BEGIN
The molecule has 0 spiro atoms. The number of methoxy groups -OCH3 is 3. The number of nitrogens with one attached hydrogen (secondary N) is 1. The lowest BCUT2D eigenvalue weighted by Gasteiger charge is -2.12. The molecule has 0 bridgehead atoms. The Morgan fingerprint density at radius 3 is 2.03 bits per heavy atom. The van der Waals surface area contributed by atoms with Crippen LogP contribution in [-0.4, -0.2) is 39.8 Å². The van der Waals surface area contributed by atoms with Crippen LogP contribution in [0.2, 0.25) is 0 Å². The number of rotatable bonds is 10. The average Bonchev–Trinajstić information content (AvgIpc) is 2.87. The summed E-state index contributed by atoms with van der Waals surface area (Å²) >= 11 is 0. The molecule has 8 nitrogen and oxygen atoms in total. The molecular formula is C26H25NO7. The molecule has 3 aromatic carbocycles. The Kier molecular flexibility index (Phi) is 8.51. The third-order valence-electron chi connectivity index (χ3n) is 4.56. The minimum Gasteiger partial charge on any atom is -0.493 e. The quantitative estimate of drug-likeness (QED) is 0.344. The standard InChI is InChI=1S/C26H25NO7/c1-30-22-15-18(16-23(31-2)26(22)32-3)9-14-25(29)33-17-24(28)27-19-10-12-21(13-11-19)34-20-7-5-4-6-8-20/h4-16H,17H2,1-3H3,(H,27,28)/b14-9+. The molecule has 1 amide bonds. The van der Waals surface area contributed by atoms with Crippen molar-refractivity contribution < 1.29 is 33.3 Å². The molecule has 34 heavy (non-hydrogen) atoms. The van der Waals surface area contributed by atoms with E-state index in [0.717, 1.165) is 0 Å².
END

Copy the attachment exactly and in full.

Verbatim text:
The molecule has 0 spiro atoms. The number of methoxy groups -OCH3 is 3. The number of nitrogens with one attached hydrogen (secondary N) is 1. The lowest BCUT2D eigenvalue weighted by Gasteiger charge is -2.12. The molecule has 0 bridgehead atoms. The Morgan fingerprint density at radius 3 is 2.03 bits per heavy atom. The van der Waals surface area contributed by atoms with Crippen LogP contribution in [-0.4, -0.2) is 39.8 Å². The van der Waals surface area contributed by atoms with Crippen LogP contribution in [0.2, 0.25) is 0 Å². The number of rotatable bonds is 10. The average Bonchev–Trinajstić information content (AvgIpc) is 2.87. The summed E-state index contributed by atoms with van der Waals surface area (Å²) >= 11 is 0. The molecule has 8 nitrogen and oxygen atoms in total. The molecular formula is C26H25NO7. The molecule has 3 aromatic carbocycles. The Kier molecular flexibility index (Phi) is 8.51. The third-order valence-electron chi connectivity index (χ3n) is 4.56. The minimum Gasteiger partial charge on any atom is -0.493 e. The quantitative estimate of drug-likeness (QED) is 0.344. The standard InChI is InChI=1S/C26H25NO7/c1-30-22-15-18(16-23(31-2)26(22)32-3)9-14-25(29)33-17-24(28)27-19-10-12-21(13-11-19)34-20-7-5-4-6-8-20/h4-16H,17H2,1-3H3,(H,27,28)/b14-9+. The molecule has 1 amide bonds. The van der Waals surface area contributed by atoms with Crippen molar-refractivity contribution < 1.29 is 33.3 Å². The molecule has 34 heavy (non-hydrogen) atoms. The van der Waals surface area contributed by atoms with E-state index in [0.717, 1.165) is 0 Å².